In This Article Expand or collapse the "in this article" section John Woolman

  • Introduction
  • General Overviews
  • Criticism

American Literature John Woolman
Jay David Miller
  • LAST MODIFIED: 22 September 2021
  • DOI: 10.1093/obo/9780199827251-0228


John Woolman (b. 1720–d. 1772), a Quaker shopkeeper, tailor, and farmer from West Jersey, traveled extensively throughout colonial America as an itinerant minister and produced writings on the most important social problems of the era. Woolman was part of a group of ministers working for increased discipline and broad reform among Friends. He cared deeply about the right conduct and purity of Quaker meetings for worship, and these concerns informed his social thought, as did his various livelihoods. His experience selling goods from his store and the produce of his farm made him increasingly aware of how the transatlantic economy depended on enslaved labor, and in his early twenties he began to think seriously about enslavement as an evil with which Quakers needed to reckon. Witnessing plantation slavery on a journey to Virginia and North Carolina in 1746 reinforced Woolman’s concerns and inspired his first antislavery essay, Some Considerations on the Keeping of Negroes (1754). Woolman began composing a journal recounting his life for the moral and spiritual edification of Friends in 1756, during the violence of the Seven Years’ War. This imperial conflict radicalized many Quakers in colonial America, as Friends took a firmer stance against war, helped to negotiate on behalf of Indigenous people, and approved stricter measures against coreligionists who practiced enslavement. This trend can be seen in Woolman’s second antislavery essay, Considerations on Keeping Negroes . . . Part Second (1762), in which he took a stronger position against enslavement by focusing on the violence of the African slave trade. In the last decade of his life, Woolman would write about a growing range of social issues. His 1763 journey to the Native settlement of Wyalusing to visit the Munsee leader Papunhank made clear to him the plight of Indigenous peoples dispossessed from their land. As Woolman focused less on the business of storekeeping and more on farming, he also wrote against the oppression of tenant laborers by wealthy landowners. His last essay published during his lifetime, Considerations on the True Harmony of Mankind (1770), is a theological reflection on social ills of wealth. Woolman died while traveling in ministry among Quakers in England, and his journal was published posthumously as part of The Works of John Woolman (1774). No other colonial American writer wrote with such clarity and theological conviction about the injustices of the transatlantic economy and the need for reforms to address them.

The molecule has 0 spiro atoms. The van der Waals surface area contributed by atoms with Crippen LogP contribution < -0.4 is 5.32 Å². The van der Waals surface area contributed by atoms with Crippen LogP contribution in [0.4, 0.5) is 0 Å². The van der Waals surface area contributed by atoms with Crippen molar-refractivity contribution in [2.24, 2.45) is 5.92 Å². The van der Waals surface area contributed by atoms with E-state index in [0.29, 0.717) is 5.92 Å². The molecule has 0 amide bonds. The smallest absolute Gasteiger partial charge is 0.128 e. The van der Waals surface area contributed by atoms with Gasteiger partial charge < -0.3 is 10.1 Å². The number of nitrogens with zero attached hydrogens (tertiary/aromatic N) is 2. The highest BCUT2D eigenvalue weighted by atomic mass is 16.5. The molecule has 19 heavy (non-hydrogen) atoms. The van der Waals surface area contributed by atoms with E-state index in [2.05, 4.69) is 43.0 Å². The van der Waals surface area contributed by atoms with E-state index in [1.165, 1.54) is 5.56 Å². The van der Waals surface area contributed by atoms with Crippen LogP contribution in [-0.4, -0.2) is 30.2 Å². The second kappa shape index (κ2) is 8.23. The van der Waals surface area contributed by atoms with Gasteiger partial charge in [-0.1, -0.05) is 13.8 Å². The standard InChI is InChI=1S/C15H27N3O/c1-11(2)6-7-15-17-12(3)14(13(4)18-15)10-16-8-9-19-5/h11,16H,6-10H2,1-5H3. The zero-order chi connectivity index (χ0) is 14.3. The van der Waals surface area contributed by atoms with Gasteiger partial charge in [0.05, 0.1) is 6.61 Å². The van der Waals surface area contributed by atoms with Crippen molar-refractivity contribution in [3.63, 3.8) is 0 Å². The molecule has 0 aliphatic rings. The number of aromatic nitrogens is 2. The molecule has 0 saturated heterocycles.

General Overviews